When I was a kid, I absolutely loved reading. Part of the reason is because books didn’t talk back; I didn’t have to explain to books why I had a difficult time talking as a result of stuttering. It was no surprise when I chose to pursue a career in writing; I didn’t have to talk to people, and I could always say what I wanted to, exactly how I wanted to say it.

It was to my surprise and dismay, however, when I came into adulthood and realized I actually did have to talk to people in order to get work. When I eventually started public speaking, it became abundantly clear just how valuable verbal communication is to your professional life.

No skill will serve you better in your career than being a confident communicator. As important as being able to talk to people is, however, today I want to focus on written communication. Writing often gets a bad wrap, but it doesn’t have to be the dreaded task many of us make it out to be.

Before I started speaking, I was a full-time marketing writer and spent my professional existence helping clients create the content experience that best described their brands. When I told people I was a writer, their response was always centered around how much the thought of writing—even just an email— was absolutely miserable to them. Then, they’d list all the reasons why they didn’t like it, and the main one would always be because they weren’t good at it.

I always found this curious because now more than ever, writing is pretty vital to your career. Think about it; we’re all writing all the time. How many emails do you compose in a day? How many do you read in a day? How much time do you spend in any chat software? When was the last time you wrote a performance review? Or had to do a written report on a project?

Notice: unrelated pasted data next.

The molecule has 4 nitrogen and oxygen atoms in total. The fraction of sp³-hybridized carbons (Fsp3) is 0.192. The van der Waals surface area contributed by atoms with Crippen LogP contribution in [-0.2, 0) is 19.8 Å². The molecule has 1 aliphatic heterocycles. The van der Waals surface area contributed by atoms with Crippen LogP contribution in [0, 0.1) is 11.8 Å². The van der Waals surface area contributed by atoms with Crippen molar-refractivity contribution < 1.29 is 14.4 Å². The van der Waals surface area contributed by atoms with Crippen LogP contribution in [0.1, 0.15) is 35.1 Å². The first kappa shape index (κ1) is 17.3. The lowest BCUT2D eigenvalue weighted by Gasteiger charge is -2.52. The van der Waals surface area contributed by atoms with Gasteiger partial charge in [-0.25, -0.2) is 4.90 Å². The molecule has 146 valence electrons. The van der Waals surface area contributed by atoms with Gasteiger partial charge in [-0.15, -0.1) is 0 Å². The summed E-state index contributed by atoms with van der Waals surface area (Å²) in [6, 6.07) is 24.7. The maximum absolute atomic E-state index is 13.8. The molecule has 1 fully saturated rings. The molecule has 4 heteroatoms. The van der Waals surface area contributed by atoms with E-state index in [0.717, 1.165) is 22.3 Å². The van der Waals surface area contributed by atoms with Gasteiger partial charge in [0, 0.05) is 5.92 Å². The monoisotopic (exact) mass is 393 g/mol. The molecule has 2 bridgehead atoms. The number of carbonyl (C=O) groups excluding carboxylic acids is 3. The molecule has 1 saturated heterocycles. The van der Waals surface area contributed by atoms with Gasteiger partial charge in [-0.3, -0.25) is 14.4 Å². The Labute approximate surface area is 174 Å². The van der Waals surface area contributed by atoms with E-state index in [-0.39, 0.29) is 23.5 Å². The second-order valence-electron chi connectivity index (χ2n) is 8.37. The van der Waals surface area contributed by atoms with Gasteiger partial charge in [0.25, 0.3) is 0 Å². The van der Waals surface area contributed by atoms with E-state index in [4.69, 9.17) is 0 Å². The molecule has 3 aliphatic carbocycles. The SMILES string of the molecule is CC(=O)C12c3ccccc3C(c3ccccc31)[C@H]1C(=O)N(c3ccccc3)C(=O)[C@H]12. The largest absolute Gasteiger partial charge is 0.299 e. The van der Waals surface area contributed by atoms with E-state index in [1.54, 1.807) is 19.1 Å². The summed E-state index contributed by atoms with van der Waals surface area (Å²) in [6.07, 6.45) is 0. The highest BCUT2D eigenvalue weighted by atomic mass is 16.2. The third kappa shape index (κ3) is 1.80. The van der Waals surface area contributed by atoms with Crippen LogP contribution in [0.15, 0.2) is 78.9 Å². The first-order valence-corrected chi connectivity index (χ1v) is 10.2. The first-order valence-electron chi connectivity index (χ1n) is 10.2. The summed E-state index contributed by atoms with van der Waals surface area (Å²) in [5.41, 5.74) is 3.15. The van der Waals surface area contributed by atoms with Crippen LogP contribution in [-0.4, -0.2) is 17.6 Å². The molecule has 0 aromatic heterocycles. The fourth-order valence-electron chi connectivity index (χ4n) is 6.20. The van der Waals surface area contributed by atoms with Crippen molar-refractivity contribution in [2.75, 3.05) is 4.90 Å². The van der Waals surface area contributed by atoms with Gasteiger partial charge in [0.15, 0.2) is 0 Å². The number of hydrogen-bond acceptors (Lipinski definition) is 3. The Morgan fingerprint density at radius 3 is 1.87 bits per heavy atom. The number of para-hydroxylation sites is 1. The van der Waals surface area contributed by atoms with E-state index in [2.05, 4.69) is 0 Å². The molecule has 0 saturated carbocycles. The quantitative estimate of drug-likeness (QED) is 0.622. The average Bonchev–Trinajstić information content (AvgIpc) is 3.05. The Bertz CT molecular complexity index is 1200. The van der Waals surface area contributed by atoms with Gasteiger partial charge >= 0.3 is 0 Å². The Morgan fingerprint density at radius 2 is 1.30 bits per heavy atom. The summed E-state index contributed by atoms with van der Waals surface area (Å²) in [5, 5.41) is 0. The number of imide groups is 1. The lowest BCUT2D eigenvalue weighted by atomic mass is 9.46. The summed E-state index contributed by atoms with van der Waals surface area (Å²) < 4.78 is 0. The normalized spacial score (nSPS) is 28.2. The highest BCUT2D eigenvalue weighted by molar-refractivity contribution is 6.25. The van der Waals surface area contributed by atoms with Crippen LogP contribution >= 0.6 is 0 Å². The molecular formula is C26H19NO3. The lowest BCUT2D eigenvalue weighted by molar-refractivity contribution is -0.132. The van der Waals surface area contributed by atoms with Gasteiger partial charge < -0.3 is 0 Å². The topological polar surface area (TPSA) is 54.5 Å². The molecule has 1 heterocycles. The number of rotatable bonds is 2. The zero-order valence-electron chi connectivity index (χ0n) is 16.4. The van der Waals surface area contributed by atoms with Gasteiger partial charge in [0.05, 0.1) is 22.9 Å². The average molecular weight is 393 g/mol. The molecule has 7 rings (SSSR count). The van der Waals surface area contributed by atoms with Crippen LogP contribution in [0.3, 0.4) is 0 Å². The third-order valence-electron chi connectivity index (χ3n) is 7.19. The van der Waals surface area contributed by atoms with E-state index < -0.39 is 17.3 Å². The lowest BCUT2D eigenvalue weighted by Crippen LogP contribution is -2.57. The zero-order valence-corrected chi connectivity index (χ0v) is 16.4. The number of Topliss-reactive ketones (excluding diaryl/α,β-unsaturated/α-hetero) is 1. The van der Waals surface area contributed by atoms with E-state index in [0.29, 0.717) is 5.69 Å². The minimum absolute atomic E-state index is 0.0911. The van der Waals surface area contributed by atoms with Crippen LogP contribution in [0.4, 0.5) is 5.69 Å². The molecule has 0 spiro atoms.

It’s safe to say, with the exception of being strong verbal communicators and being good at your actual job, writing is pretty high on the value scale. What’s fascinating is that we have so many ChatOps tools which make communication easier, yet the vast majority of them guide you to do the thing that you claim you’re no good at: writing.

This is why I believe writing is so valuable to your career: because we’re doing it constantly. To that end, it’s not serving you to continually tell yourself you’re a bad writer. How we approach conversations—whether they’re written or verbal— has the biggest influence in how they transpire. So, if we feel like we’re not good at writing or talking, we will then enter the conversations we have with a negative mindset.

How do we fix this? The only way to be more confident as a writer is to write. You don’t need to start a blog (though you could if you’d like) and you don’t need to spend an hour on every email you send. You can, however, take the opportunities you currently have to write as chances to focus on not only improvement but the way you’re communicating your points.

The next time you have to write an email or have a longer ChatOps conversation, try this: write how you would speak to that person if they were standing in front of you at that very moment. Keep in mind your audience and what they need to read to receive your message. Writing doesn’t have to be hard; it can and should be an extension of speech if you just reframe your feelings about it. In the end, that’s all you need to do to be a good writer: choose it.